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Low pressure on Canada's west coast may influence Hurricane Sandy's track


Chris Scott, meteorologist
October 26, 2012 — The northeastern U.S. is likely to receive the worst of Hurricane Sandy, but we may see some of the storm here in Canada as well.


Low pressure in British Columbia could have an impact on Hurricane Sandy (courtesy: Don Clarke)
Low pressure in British Columbia could have an impact on Hurricane Sandy (courtesy: Don Clarke)

Sandy is expected to make an unprecedented hook into the northeastern U.S. coast -- but the location of that hook will have a lot to do with a disturbance on the coast of British Columbia.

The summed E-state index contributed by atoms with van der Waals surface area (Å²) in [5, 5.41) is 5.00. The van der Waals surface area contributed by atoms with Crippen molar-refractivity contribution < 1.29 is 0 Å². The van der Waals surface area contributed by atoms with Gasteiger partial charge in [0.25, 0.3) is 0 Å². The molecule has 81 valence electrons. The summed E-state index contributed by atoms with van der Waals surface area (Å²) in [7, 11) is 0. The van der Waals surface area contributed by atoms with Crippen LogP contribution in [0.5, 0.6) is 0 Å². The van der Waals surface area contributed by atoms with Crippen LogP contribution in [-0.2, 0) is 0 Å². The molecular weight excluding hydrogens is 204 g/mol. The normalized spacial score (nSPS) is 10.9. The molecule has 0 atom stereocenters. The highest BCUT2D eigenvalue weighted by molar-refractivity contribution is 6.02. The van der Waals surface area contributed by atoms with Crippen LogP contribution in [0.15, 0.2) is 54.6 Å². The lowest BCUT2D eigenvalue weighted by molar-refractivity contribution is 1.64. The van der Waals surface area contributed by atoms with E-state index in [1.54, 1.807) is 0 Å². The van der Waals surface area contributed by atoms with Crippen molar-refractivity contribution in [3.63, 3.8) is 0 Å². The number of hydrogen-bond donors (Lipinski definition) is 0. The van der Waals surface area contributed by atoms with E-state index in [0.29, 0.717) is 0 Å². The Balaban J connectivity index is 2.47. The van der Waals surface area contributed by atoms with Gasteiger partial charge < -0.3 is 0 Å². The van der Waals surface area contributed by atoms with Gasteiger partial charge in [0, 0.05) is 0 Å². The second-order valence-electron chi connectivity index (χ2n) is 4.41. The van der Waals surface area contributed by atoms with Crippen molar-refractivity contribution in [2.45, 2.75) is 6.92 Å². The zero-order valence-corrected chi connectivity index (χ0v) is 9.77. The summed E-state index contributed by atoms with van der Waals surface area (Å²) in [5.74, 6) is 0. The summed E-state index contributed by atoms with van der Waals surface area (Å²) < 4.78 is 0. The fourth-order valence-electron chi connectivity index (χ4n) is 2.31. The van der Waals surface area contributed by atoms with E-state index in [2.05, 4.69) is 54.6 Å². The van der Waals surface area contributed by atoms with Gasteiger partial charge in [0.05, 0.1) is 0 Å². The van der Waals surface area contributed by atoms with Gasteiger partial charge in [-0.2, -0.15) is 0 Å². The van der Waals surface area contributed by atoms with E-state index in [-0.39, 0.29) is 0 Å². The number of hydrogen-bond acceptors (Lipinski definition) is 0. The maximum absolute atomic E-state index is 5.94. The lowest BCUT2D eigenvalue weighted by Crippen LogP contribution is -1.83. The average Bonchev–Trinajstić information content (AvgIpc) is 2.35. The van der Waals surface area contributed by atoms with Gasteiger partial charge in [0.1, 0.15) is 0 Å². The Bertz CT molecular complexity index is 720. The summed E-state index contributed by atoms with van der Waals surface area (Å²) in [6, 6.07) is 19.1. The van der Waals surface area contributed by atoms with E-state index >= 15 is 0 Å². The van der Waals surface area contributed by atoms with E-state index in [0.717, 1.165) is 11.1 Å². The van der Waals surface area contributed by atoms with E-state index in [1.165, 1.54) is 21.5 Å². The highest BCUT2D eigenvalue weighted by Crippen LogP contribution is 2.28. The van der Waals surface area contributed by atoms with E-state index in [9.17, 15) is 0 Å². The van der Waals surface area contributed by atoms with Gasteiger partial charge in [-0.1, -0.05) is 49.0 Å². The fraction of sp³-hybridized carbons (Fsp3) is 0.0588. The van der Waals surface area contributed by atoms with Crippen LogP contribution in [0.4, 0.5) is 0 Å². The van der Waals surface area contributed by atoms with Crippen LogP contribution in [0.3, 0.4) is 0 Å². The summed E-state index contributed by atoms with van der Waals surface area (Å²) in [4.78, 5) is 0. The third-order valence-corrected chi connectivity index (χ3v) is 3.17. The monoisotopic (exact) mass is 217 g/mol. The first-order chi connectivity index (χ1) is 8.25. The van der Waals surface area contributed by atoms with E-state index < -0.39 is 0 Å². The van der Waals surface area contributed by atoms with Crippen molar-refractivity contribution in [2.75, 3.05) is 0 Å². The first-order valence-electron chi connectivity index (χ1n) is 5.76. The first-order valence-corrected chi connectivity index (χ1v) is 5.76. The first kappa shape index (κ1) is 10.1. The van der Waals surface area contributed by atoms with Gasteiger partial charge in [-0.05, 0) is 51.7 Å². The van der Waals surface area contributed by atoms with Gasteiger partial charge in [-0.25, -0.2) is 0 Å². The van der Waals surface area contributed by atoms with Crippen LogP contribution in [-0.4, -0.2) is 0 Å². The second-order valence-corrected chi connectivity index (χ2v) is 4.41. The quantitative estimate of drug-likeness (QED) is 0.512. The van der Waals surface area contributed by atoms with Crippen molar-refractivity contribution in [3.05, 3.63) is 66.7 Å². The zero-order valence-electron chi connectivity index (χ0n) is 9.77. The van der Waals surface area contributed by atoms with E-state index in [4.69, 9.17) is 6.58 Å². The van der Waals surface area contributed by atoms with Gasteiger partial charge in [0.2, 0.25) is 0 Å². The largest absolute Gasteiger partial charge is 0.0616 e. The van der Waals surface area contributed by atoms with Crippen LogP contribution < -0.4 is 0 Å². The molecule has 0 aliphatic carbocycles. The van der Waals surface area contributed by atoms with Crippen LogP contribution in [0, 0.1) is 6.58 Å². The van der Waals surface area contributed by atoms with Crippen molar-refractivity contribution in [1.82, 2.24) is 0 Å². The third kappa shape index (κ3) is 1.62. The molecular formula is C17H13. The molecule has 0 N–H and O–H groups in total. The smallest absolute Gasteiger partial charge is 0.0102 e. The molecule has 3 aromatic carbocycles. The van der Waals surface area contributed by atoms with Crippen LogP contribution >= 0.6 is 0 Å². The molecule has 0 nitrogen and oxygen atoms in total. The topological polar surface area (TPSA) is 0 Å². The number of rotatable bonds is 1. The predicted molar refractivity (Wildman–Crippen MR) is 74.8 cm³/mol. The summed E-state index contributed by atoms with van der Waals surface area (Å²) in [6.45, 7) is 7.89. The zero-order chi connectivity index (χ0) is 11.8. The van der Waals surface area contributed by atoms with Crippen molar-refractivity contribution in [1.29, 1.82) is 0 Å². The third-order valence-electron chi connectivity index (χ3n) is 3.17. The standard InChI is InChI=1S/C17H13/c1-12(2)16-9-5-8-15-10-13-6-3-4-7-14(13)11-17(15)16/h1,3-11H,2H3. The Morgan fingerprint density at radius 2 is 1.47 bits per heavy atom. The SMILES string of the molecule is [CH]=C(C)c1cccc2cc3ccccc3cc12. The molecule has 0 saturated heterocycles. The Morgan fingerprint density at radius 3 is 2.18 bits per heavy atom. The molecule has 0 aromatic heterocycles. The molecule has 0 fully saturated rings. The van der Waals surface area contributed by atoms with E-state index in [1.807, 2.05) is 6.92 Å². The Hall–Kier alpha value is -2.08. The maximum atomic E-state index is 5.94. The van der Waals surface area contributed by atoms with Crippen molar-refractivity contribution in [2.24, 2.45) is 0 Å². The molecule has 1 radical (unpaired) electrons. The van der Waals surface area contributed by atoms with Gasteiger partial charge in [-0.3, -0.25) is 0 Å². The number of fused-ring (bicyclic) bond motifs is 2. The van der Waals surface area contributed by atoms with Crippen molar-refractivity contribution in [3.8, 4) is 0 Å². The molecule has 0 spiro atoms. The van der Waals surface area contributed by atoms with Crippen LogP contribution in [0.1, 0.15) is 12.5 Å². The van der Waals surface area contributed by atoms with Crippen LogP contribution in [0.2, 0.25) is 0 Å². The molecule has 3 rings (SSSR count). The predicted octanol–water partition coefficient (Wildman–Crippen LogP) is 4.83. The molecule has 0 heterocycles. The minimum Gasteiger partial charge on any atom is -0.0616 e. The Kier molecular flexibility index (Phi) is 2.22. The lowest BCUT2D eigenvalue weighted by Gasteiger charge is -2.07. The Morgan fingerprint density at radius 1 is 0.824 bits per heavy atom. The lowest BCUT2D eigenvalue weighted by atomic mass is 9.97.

A low pressure system that's causing rain on the west coast is digging down and tracking towards the U.S.

It will eventually intersect with Sandy -- and that will determine when and where the storm makes its left-hand turn.

Computer models are starting to cluster around the storm's possible outcome, but there are still a range of possible scenarios.

Sandy is expected to make a left-hand turn into the U.S.
Sandy is expected to make a left-hand turn into the U.S.

There are even a few models that think the storm could track further north and make contact with Nova Scotia.

Whatever the case, this is going to be a big system, which means Canada will feel some of the Sandy's impact.

By late Monday and early Tuesday, southern Ontario, Quebec and the Maritimes could see heavy rain and strong winds.

While the storm will be most severe in the U.S., Sandy will definitely be something to keep an eye on in the days to come.

For live updates and analysis tune to The Weather Network on TV and track Sandy’s progress here on the web.

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